The University of Maryland football team is expected to receive and accept a bid to the Cherry Bowl on Saturday, Athletic Director Dick Dull said last night, adding that the Terrapins could expect to collect a minimum of $1 million for the postseason appearance.
Maryland clinched at least a tie for the Atlantic Coast Conference title with a turbulent 34-31 victory over Clemson Saturday. The Terrapins (7-3, 5-0) can claim their third straight conference title outright by beating or tying Virginia (6-4, 4-2) in the final game of the season Nov. 29.
"It appears that they will invite us next week," Dull said of the Cherry Bowl. "I will accept if they do."
Representatives of the Cherry Bowl, which will be played in the 82,000-seat Silverdome in Pontiac, Mich., Dec. 21, have scouted three Maryland games this season and have two more on film. On Friday, Mike Mills, the bowl's director of communications, said the selection committee was "very, very interested" in the Terrapins, who would be making their fourth straight postseason appearance.
The bowl also was considering Georgia, Alabama and Michigan State, among a list of 12 possible teams. One source said Maryland's opponent almost certainly would be Michigan State, which is 6-4 and 3-2 in the Big Ten after a 32-0 victory over Northwestern.
Although the Spartans have a relatively mediocre record for a postseason candidate, they have two things to recommend them. They are a state team, and they have Lorenzo White, the talented sophomore running back who has rushed for 1,685 yards this season. If White gains 207 yards Saturday against Wisconsin, he will tie Georgia's Herschel Walker as the leading sophomore runner in NCAA history.
The Cherry Bowl already has sold 60,000 tickets, which accounts for its guarantee of $1 million to the teams selected. Should the remaining 22,000 seats be sold, the guarantee would be raised to $1.2 million, Dull said. Maryland Coach Bobby Ross was unavailable for comment, but Dull said he had spoken with him and he was "very pleased."
Ross was not pleased earlier in the day after reviewing film of the melee that broke out at the end of Maryland's victory over Clemson. The fight will be reviewed on film today by Atlantic Coast Conference officials, commissioner Bob James said. The incident began as a scuffle on the final play of the game but ended as a brawl that cleared both benches and some of the stands.
"It was nasty," Ross said. "There is no place for that in college football."
The fight began as Maryland was making the final tackle on the kickoff following Dan Plocki's game-winning 20-yard field goal with three seconds left. The Tigers lateraled the ball twice before Terrance Roulhac was driven out of bounds at the Clemson 24 to end the game, when the scuffling broke out. Maryland defensive back Lewis Askew, who helped drive Roulhac out of bounds, wound up on the ground behind the Clemson bench, where he was punched several times by as many as five Tigers, one of whom swung a helmet at his head.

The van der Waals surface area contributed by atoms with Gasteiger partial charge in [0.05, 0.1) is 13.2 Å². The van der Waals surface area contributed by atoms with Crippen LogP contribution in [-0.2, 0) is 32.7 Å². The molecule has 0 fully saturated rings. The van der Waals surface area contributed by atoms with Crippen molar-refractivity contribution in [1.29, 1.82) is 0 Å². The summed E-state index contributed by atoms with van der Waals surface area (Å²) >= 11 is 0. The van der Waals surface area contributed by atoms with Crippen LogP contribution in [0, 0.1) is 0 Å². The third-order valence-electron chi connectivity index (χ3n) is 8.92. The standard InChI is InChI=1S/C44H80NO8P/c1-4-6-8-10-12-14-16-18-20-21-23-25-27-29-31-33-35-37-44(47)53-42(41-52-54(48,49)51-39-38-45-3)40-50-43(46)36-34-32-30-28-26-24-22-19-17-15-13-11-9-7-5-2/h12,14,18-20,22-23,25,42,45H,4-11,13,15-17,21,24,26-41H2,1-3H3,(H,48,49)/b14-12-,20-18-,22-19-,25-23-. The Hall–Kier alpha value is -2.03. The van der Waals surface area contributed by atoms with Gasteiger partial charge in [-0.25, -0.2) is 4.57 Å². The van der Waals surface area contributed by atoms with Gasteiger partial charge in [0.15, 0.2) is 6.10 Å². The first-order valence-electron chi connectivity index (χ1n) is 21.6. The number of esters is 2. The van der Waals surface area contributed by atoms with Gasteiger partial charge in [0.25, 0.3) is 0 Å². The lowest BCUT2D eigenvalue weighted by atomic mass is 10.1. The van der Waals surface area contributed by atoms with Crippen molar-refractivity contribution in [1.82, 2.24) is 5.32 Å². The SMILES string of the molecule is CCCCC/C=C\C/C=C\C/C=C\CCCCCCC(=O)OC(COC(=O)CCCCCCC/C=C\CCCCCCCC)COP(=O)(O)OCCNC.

Film showed that Clemson defensive end Eric Dawson, defensive back Kenny Danforth, linebacker Keith Williams and defensive back Norman Haynes punched Askew before Clemson defensive tackle Raymond Chavous, linebacker Terence Mack and an assistant coach helped him out of the melee.
"I don't feel we provoked it," Ross said. "We were making a tackle, and all of a sudden we've got a player behind their bench getting beat on. He could have been seriously injured and he's lucky he had his headgear on.
"There is absolutely no place for that. It was a street mugging."
Ross raced across the field to try to get his players out of the fight, and several Terrapins said afterward that they thought Ross had been swung at by Clemson's Michael Dean Perry, younger brother of former Tiger William (The Refrigerator) Perry. Ross, however, said that no one had swung at him.
"I didn't feel that happened," he said. "I was in the melee trying to break it up. My only thought was to get our players off the field."
James said that he had not seen the game on television or any film of the incident but added that the ACC supervisor of officials, Bradley Faircloth, had been present and would file a report on the fight. Whether the conference will consider penalizing Clemson, and what penalties it could hand out, will be determined after film is reviewed.
Dull downplayed the incident. "I look at it as being over," he said. "We won't follow it up. We've been great rivals and great friends. Regretfully, it was a high-pressure game. I don't think it serves anybody by getting in a dialogue about it. It was just an emotional game."
Bowl bids officially cannot be issued until Saturday at 6 p.m. But the jockeying for teams and bowls has begun in earnest, and some of the scenarios are complex, particularly for the major games on New Year's Day. Top-ranked Penn State, which defeated Notre Dame, 36-6, held a team meeting with Coach Joe Paterno last night to discuss its bowl situation and announced it would accept an Orange Bowl bid if offered.
The Orange Bowl could be the deciding game for the national championship, if No. 2 Nebraska clinches the Big Eight title and the Orange berth with a victory over Oklahoma, and Penn State (10-0) beats Pittsburgh this weekend.
One ACC team with a winning record that seems unlikely to go to a bowl is Virginia. The Cavaliers assured themselves of a winning season with their 24-22 victory over North Carolina, but they have been inconsistent all year and no bowl scouts were at Scott Stadium.
"I'd say its an outside shot," Virginia Coach George Welsh said.
The Cavaliers' victory was a near thing in light of Welsh's decision to suspend quarterback Don Majkowski Friday for violating a team rule, which other players said resulted from his being spotted drinking a beer Thursday night. Welsh said he did not yet consider the quarterback his starter for Maryland.
"We'll meet again early this week," he said.